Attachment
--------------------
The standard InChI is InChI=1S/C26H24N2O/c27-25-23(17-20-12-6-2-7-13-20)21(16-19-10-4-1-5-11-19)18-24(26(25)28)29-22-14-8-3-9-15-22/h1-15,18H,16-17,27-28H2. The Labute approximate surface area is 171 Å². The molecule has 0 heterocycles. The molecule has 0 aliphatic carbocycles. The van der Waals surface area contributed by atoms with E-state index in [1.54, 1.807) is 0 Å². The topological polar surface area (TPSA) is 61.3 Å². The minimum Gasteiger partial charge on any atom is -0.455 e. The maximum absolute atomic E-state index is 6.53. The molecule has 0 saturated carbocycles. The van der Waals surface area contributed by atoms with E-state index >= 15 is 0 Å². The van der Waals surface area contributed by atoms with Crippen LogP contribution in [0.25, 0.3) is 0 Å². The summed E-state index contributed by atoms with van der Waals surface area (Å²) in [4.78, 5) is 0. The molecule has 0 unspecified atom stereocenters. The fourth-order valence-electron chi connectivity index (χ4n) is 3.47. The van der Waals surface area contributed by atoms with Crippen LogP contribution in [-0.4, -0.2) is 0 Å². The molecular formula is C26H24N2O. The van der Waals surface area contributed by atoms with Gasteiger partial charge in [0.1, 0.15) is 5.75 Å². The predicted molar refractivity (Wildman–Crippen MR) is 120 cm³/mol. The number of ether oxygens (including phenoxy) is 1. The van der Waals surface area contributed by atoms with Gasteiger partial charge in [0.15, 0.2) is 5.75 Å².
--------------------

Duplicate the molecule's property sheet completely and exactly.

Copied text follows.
The standard InChI is InChI=1S/C26H24N2O/c27-25-23(17-20-12-6-2-7-13-20)21(16-19-10-4-1-5-11-19)18-24(26(25)28)29-22-14-8-3-9-15-22/h1-15,18H,16-17,27-28H2. The Labute approximate surface area is 171 Å². The molecule has 0 heterocycles. The molecule has 0 aliphatic carbocycles. The van der Waals surface area contributed by atoms with E-state index in [1.54, 1.807) is 0 Å². The topological polar surface area (TPSA) is 61.3 Å². The minimum Gasteiger partial charge on any atom is -0.455 e. The maximum absolute atomic E-state index is 6.53. The molecule has 0 saturated carbocycles. The van der Waals surface area contributed by atoms with E-state index >= 15 is 0 Å². The van der Waals surface area contributed by atoms with Crippen LogP contribution in [0.25, 0.3) is 0 Å². The summed E-state index contributed by atoms with van der Waals surface area (Å²) in [4.78, 5) is 0. The molecule has 0 unspecified atom stereocenters. The fourth-order valence-electron chi connectivity index (χ4n) is 3.47. The van der Waals surface area contributed by atoms with Crippen LogP contribution in [-0.4, -0.2) is 0 Å². The molecular formula is C26H24N2O. The van der Waals surface area contributed by atoms with Gasteiger partial charge in [0.1, 0.15) is 5.75 Å². The predicted molar refractivity (Wildman–Crippen MR) is 120 cm³/mol. The number of ether oxygens (including phenoxy) is 1. The van der Waals surface area contributed by atoms with Gasteiger partial charge in [0.15, 0.2) is 5.75 Å².